Un monstruo horrible: Numbers and Colors Practice

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I started my 4th quarter class of junior high Spanish with a batch of 17 7th graders.  Day 1 we went over procedures for entering the class room, they filled out notecards I use in class and we talked about how I do warm up activities.  I was able to infuse a lot of Spanish into this and by the end of the day they knew name, date, how do you say and what is in Spanish.  I modeled how to enter the room in Spanish using CI and it was a great opportunity to point out that even though they didn’t know the words, they could still understand and glean meaning.

Day 2 I introduced colors in TL using lots of questions and circling technique.  I asked for examples of things that were certain colors using “Qué es rojo/azul/amarillo/etc” since they knew “qué es” and I have a sign in my room that says it to help them.  I also had them tell a partner (introduced the word compañero and di) colors or examples.

Day 3 We learned a song about colors, and built on “Qué es” to “Qué es tu color favorito” and “Mi color favorito es…”.  They surveyed classmates.  They tallied up how many people liked each color and I had them report out in Spanish using the numbers 1-10 that I had just introduced.  I asked “A cuántas personas les gusta ___color__________” and they responded with a number like “siete”.

Day 4 Today I told them a story about a monster under my bed using the video linked here (which I paused) and actions.  I told them they were the policia and needed to draw the monster so we could find it.  I then gave them one part of the description at a time and they drew.  As they drew I walked around and commented on their monsters in Spanish that they were good, pretty, scary, horrifying etc with appropriate actions to help for understanding.  I also circled back and asked what color past body parts were and how many of that body part the monster had as students drew.  At the end the students shared their monsters, gave them names and hung them around.  There was some initial confusion about what to do or how many or what color but that soon dissipated as we continued and students caught on and I assured them (in Spanish) they were correct.  We closed the day with Zachary Jone’s (@ZJonesSpanish) Twiccionario Color sheet and I expanded to have them write in words the number of the question like “uno” “dos” “tres” etc.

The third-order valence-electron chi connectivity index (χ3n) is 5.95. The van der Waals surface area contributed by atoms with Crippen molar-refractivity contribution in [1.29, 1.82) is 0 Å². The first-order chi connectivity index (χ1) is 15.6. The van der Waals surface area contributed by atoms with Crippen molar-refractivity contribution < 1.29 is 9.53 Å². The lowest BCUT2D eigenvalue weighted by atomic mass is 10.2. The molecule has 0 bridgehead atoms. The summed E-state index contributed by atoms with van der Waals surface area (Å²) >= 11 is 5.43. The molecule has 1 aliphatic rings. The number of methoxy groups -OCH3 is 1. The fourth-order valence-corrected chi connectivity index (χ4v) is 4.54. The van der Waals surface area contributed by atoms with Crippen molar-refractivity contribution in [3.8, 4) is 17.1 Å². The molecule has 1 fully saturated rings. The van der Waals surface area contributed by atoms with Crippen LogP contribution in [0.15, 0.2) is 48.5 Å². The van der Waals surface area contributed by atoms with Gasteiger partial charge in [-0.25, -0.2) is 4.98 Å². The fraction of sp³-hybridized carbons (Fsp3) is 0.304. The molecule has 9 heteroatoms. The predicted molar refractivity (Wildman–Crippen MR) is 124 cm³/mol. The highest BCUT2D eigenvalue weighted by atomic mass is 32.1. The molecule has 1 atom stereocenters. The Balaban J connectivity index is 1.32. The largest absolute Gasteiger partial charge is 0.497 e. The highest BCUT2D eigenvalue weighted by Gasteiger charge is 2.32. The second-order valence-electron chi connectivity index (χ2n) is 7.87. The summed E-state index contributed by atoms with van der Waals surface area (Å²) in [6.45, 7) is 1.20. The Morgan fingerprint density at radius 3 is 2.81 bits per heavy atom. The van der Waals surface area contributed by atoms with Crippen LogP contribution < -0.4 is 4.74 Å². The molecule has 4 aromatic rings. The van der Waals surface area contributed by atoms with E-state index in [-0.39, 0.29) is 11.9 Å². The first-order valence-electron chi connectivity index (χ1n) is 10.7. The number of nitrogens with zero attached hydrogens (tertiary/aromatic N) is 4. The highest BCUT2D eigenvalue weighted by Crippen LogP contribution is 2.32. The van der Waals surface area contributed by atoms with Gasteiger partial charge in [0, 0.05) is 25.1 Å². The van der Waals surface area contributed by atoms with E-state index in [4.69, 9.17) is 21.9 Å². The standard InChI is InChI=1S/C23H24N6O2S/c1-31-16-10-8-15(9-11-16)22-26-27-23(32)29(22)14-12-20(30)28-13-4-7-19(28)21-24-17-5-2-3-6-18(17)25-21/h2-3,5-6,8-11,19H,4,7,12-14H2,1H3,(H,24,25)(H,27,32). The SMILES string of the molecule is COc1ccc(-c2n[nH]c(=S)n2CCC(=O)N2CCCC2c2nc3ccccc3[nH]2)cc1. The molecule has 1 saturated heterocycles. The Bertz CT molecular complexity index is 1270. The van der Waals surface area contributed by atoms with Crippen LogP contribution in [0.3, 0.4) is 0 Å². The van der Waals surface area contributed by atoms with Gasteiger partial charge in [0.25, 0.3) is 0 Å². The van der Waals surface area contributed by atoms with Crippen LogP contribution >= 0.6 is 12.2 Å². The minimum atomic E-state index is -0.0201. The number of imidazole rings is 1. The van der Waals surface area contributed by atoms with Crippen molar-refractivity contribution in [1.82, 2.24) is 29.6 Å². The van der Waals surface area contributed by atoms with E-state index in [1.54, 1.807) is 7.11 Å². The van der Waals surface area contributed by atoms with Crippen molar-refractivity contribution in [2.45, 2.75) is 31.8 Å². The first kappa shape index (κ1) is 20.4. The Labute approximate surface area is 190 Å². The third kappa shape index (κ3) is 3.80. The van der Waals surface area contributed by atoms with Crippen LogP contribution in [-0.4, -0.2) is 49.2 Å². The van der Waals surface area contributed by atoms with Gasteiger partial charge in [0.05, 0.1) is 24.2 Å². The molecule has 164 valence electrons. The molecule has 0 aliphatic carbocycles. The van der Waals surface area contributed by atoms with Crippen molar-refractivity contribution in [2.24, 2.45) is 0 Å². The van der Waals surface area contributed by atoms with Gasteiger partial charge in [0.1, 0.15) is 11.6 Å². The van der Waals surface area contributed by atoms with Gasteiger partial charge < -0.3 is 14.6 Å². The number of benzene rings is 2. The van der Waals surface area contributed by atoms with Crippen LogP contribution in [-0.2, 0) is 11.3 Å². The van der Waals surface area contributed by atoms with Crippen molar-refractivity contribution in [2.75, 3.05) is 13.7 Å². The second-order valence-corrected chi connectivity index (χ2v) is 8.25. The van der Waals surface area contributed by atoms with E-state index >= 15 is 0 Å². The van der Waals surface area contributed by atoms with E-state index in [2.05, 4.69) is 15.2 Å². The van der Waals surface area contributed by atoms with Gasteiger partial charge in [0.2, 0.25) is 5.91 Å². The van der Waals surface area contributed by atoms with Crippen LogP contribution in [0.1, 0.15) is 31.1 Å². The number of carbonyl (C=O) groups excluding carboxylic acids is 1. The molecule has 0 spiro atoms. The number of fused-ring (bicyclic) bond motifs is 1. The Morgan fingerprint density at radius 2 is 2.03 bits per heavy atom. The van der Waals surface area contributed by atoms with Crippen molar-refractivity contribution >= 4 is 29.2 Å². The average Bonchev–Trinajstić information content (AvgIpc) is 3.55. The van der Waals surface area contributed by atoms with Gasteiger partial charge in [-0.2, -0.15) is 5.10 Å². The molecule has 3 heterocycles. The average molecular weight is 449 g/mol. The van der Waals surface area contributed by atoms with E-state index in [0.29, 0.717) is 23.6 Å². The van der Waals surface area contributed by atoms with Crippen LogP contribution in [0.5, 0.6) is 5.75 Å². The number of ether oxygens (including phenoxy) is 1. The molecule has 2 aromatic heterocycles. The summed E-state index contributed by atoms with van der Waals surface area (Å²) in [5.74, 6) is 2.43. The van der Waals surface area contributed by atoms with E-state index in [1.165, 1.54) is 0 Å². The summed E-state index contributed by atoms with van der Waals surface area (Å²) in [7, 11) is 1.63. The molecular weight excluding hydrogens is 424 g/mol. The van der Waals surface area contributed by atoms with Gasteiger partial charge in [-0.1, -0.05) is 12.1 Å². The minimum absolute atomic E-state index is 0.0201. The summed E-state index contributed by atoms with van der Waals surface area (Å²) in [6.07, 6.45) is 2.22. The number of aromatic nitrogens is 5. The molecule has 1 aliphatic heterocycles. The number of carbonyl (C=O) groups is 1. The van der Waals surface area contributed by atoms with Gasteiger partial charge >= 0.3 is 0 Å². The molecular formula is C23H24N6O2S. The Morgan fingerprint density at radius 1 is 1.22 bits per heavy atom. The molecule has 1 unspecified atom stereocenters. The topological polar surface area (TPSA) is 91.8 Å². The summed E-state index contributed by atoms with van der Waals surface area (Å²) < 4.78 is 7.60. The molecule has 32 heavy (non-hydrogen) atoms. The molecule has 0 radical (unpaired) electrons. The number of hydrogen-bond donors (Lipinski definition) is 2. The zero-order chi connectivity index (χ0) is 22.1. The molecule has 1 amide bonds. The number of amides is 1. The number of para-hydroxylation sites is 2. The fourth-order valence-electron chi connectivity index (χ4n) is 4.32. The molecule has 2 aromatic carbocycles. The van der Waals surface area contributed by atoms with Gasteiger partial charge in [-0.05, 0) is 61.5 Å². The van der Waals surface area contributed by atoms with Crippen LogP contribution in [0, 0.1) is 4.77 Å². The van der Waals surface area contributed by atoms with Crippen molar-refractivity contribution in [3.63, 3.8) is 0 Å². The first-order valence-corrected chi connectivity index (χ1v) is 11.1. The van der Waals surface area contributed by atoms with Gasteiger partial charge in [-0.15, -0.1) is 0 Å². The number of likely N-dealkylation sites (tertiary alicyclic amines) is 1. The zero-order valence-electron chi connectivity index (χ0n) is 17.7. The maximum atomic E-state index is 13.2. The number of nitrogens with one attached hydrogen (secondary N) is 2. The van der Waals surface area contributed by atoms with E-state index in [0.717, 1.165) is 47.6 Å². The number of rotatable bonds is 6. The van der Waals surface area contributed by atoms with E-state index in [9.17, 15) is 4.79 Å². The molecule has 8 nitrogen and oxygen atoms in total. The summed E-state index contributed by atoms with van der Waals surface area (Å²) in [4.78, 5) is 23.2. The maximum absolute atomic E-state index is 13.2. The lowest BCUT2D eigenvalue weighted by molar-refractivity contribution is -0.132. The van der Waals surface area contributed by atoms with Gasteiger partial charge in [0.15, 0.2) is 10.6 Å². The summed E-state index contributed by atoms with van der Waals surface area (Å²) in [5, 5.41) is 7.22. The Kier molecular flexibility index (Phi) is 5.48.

Tomorrow I will focus more on numbers by using playing cards to do some simple math.  We’ll expand to number 1-20 tomorrow.  This idea was inspired by a blog post I read but I can’t remember which blog!  I believe it was http://creativelanguageclass.wordpress.com by Megan Johnston (@muchachitaMJ) but I’m not positive.

This has been a very different approach to teaching for me.  I can say these past few days have been a lot of fun and students are engaged and catching on quickly.

Here are some of their monsters!

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